Celebrating bissextiles

Fans of team sports endlessly argue about which athlete is the greatest “winner” of all time. Bill Russell, an integral part of 11 Boston Celtics National Basketball Association championship teams during his 13-year playing career, is a perennial candidate for that designation. So is Michael Jordan, who led six different Chicago Bulls quintets to NBA titles during a later era, when the path to the winner’s circle was far more arduous.

Baseball mavens point to Yogi Berra, the Hall of Fame catcher who played on ten World Series-winning teams, or his fellow Italian-American New York Yankee icon Joe DiMaggio, who played on nine, but did so in four fewer seasons. Football fans, particularly those in these parts, are partial to Tom Brady, who quarterbacked seven different teams, six of which were New England Patriot squads, to Super Bowl victories.

But forget about Brady, Yogi, and any basketball player(s) you can name. None of them can hold a candle to the greatest winner to ever play a major league team sport in North America. Sadly, the unquestioned holder of that distinction died just six days after his 21st birthday, but not before earning his way into his sport’s Hall of Fame as a member of eleven Stanley Cup-winning teams with the Montreal Canadiens.

Go ahead. Read the last line of the previous paragraph again. It’s not a misprint..

Henri Richard, who died on March 6, 2020, really did play on eleven National Hockey League championship teams. That’s a remarkable feat for anybody, let alone someone whose life concluded just six days after his 21st birthday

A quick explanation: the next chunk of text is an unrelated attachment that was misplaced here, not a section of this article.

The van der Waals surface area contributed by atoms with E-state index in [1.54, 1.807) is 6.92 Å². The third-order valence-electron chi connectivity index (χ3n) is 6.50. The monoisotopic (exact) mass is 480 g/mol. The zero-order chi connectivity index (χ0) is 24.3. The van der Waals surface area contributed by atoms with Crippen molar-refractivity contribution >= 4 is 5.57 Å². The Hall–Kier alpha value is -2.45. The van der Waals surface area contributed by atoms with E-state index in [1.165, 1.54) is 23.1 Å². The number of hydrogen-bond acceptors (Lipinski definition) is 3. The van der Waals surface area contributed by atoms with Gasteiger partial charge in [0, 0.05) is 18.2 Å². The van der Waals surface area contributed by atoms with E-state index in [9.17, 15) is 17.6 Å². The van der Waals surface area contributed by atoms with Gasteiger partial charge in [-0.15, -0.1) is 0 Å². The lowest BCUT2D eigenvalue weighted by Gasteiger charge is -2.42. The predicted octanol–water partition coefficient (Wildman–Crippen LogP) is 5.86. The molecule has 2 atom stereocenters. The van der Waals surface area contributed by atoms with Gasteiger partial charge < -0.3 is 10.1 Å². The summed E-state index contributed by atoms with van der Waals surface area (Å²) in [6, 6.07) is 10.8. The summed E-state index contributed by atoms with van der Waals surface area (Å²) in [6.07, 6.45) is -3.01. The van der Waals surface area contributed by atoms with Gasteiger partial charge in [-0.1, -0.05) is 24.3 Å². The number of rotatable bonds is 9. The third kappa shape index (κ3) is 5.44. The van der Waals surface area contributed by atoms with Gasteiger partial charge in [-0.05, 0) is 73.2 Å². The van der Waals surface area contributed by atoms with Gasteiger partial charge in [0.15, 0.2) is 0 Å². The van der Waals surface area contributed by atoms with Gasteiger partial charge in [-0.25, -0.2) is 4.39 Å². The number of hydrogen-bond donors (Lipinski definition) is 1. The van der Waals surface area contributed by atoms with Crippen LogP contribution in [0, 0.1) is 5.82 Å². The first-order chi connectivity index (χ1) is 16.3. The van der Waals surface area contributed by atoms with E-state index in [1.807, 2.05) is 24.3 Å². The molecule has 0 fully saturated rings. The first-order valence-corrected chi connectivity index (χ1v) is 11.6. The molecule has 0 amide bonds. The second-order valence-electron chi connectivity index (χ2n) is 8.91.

There’s an explanation, of course. Richard was born on February 29th, 1936. Because of that he had to savor each precious birthday four times as much as non-bissextile people get to enjoy theirs. The rest of us get to celebrate (or ignore, as the case may be) the anniversary of our birth annually, but bissextile folks only get to do so every 1461st day.

Bissextile (that’s not a misprint either) is an adjective that describes anything pertaining to the extra day of a leap year. It’s also a word that should be pronounced both carefully and precisely (it’s by-SEX-till) by its speaker, since one tiny mistake by the pronouncer could result in an embarrassing misunderstanding by not just the person(s) being spoken to, but also any and all eavesdropping bystanders in the immediate area.

What’s the chance of being born on February 29th? Well, it doesn’t take a mathematician to figure out that it’s roughly one in 1461. (It might take a mathematician to figure out what one-1461st is in decimal form, though; it’s .06844626967.)

But even that’s not quite exact, since every fourth year is bissextile, except when that year is evenly divisible by 100, but not by 400. Come 2096 bissextile people had better party like it’s 1999 on their birthday, because they’re going to have to wait eight years for their next one. There isn’t going to be a February 29th, 2100.

Henri Richard is hardly the only renowned person who was born on February 29th. Pope Paul III (1468), Ann Lee, founder of the Shakers (1736), and journalist and women’s rights advocate Emmeline B. Wells (1828) were all born on bissextile days. The 20th century is fraught with notable bissextile children, including astronaut Jack Lousma (1936), rapper Ja Rule (1976), Olympic Gold Medal swimmer Lydia Jacoby (2004), and 97 others listed on Wikipedia’s February 29th page.

But be advised, fans of bissextile Thursdays: you had better enjoy this one to the fullest, because the next Thursday, February 29th won’t arrive until 2052.

Andy Young
February 23, 2024

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